- Sales technology will continue its rapid evolution in 2017
- Technology must support the movement toward greater organizational alignment between sales and other groups
- Technology vendors must address the issue of end-user adoption and engagement as a competitive differentiator
In keeping with the season, I’ve been thinking about what changes 2017 might bring to sales technology. Here’s a list of our predictions (“wish list” might be a more appropriate term) for technology advances we’ll see this year:
An increased focus and capability for “dynamically guided selling.” This next step in sales force automation will finally deliver on the “automation” component. Sales tools will continue to collect and analyze large amounts of internal and external data such as customer purchase behaviors, social media activity, sales cycle times, effective sales content and messaging, and won/lost opportunities. This data increasingly will become more actionable and used to deliver unique, personalized, up-to-date guidance for sales reps, such as solution recommendations, potential problem areas, probabilities, tactics and next steps.
Internal collaboration tools will improve dramatically. This will enable better team selling and greater access to expert advice or support. These tools will also get smarter by adding analysis and intelligence that helps users reduce the noise of constant, unsorted messages, and they’ll automatically locate, isolate and present relevant information quickly and easily.
Vendors will increasingly leverage gaming techniques to improve their user interface. These improved interfaces will provide more interactive and intuitive natural experiences that make data capture less manual and tedious, increasing user engagement. More efficient sales reps will spend less time entering data, and omission and inaccuracies won’t be as much of an issue.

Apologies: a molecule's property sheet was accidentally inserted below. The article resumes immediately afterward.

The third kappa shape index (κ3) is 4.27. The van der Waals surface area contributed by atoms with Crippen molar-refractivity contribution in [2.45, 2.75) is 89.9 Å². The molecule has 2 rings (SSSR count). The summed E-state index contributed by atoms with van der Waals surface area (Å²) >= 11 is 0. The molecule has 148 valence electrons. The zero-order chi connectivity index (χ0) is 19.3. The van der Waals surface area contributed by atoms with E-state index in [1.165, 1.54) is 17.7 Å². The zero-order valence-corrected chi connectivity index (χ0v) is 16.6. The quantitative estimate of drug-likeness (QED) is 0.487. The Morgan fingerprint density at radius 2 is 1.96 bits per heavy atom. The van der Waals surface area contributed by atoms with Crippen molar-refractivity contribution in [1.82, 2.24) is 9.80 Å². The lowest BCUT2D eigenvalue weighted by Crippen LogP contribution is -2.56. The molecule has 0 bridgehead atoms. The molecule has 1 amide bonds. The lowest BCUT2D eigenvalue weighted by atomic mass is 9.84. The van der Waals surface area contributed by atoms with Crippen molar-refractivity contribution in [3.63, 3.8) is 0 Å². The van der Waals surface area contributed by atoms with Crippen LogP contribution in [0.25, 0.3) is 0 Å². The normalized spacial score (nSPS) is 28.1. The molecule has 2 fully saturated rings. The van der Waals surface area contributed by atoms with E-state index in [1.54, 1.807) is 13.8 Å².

Data cleansing, de-duping and data enhancement capabilities will continue to evolve. This will improve the quality of the data collected for analysis while delivering enhanced account, contact and opportunity insights to sales reps at the point of need. This will also benefit account-based marketing and demand creation efforts.
Tools for managers will be smarter. These tools will perform more analysis on each account and sales opportunity – raising caution flags and suggesting coaching – all while automating the forecasting process. Combined with dynamically guided selling, these capabilities will allow management span of control to grow while increasing effectiveness.
Sales technology vendors will invest in post-sale customer engagement practices. With so many vendors operating in a recurring or software-as-a-service revenue model, end-user (e.g. sales reps) adoption and engagement with technology has never been so important. Vendors increasingly will recognize that closing the first deal is not the end of the sales cycle, but another step on the journey from prospect to customer to advocate.
I expect 2017 will be a challenging year for buyers and sellers of sales technology. As the lines between technology categories continue to blur and vendors add features, functions and advanced analytics capabilities, competitive differentiation and a clear value proposition are paramount. At the same time, the continued evolution toward greater alignment and interlock between functional groups (e.g. sales, marketing, product, finance) will affect vendors. Technology infrastructure must support this alignment – and buyers will be looking for increased integration, proven benefits and a deployment process that includes process analysis and design, user impact, adoption and engagement in addition to features and functions.